September 8, 2015
By Dr. Joel Kreisberg, DC, ACC
The National Consortium for Credentialing Health and Wellness Coaches’ (NCCHWC) definition of coaching is that “health and wellness coaches partner with clients seeking self-directed, lasting changes, aligned with their values, which promote health and wellness and, thereby, enhance well-being.” With the emergence of the new professional certification by NCCHWC set for early 2016, a few key distinctions will help new health professionals who seek the rich rewards of a meaningful future, coaching clients and gaining success in the marketplace.
For one, there is a considerable distinction between stand-alone health coaching and health coaching in a clinical practice or clinical health coaching. In a recent
article published in the Global Advances in Health and Medicine, May and Russell note that “The majority of employment opportunities for healthcare professionals as health coaches are found in locations similar to the public health field—healthcare entities (physician offices, clinics, hospitals, etc.), employer-sponsored wellness programs, and specialty vendors providing services to employer-sponsored wellness programs.” While the field of coaching emerged in three key areas – executive coaching, life coaching and health and wellness coaching, (with the largest professional accreditation body the International Coaching Federation (ICF) having certified close to 16,000 coaches) the promise of the NCCHWC is in a certification solely for health and wellness coaches. The value of this specific certification is that health care providers will be more likely to hire certified coaches.
NCCHWC certified coaches will be required to document 50 coaching sessions of at least 20 minutes. Yet this number of hours of coaching is minimal for certification. The ICF currently offers three levels of certification, associate – 100 coaching hours, professional – 750 hours, and master – 2,500 hours. Given that health coaches working in healthcare can and will engage in developing the art of healing, it’s the type and quality of hours spent coaching that help shape the ongoing success of the coach. Once certified, the question becomes more about developing and maturing one’s art and skill.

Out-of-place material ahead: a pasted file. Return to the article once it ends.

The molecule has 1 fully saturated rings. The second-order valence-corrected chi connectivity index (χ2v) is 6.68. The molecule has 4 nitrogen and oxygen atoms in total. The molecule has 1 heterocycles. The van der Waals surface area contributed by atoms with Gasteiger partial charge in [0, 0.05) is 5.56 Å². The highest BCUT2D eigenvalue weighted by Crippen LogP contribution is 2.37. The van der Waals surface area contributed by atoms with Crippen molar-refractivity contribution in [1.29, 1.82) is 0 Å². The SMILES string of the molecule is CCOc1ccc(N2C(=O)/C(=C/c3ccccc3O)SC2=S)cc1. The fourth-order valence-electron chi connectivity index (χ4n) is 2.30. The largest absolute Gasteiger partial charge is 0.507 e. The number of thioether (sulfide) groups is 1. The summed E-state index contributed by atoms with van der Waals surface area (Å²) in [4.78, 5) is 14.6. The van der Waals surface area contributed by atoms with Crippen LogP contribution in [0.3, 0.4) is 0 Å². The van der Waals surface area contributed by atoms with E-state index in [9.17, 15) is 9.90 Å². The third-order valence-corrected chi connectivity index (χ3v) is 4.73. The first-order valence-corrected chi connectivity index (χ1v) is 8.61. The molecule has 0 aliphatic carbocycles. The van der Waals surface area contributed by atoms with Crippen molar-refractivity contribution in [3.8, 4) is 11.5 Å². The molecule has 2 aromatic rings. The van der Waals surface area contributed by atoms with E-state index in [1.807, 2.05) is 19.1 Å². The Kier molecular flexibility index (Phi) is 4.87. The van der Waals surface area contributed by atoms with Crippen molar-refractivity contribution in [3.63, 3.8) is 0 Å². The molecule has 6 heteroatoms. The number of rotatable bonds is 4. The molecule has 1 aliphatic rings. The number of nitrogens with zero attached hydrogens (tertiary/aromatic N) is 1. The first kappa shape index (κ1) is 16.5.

What do I mean by clinical health coaching? First, I distinguish between health coaching and wellness coaching. Health coaches work with persons who are struggling with health issues that are often chronic. Wellness coaches orient more to prevention and continued wellness. In the medical marketplace, it’s health, not wellness, coaches, who are being hired by Legacy Health Systems, Omada Health, or Brown & Toland Physicians, just to name a few. The marketplace also seeks coaches who feel comfortable engaging clinical medicine. This suggests that working with medical conditions in a clinical setting is essential for deepening a coach’s ability to be present for the entire client, not just lifestyle. Working with the whole person includes illness and disabilities. To learn to work skillfully with clients with chronic conditions requires the supervision and mentorship of a skilled health professional.
Wolever, et al, in their research entitled A Systematic Review of the Literature on Health and Wellness Coaching: Defining a Key Behavioral Intervention in Healthcare, provide some key findings for emerging young coaches: 53% of the coaches with professional training were medically trained and 51% had degrees in allied health professions. In terms of types of content reported in training, of the 212 articles reviewed, disease or conditions-based information was the most frequently mentioned area of content found in over 40% of all articles. General lifestyle and health education was second at 21%.
If one considers working with physicians or within health systems, what’s the best way to get clinical working experience? Clinical experience requires working directly with individuals suffering with physical or mental challenges – illness or disability. In the 21st-century healthcare system, this is likely to occur in settings that have some kind of medical supervision, whether that be conventional, or more integrative, primary care.
Having spent close to three decades training health professionals, initially in chiropractic, then homeopathy, nutritional medicine and now health coaching, I have trained several hundred health professionals who continue to be of service today in the healthcare system. I believe that the skills of a healer mature over time and require repeated and regular contact with clinical situations and ongoing feedback from a mentor. Thus, clinical health coaching offers a way to refine and deepen competencies far beyond the ICF core competencies. Rather, clinical health coaching engages the whole coach as healer. This training is not just in skill development, but requires knowledge of illness and healing that can only be gained by directly experiencing the nature of human suffering and the potential for transformation that healing and coaching can access.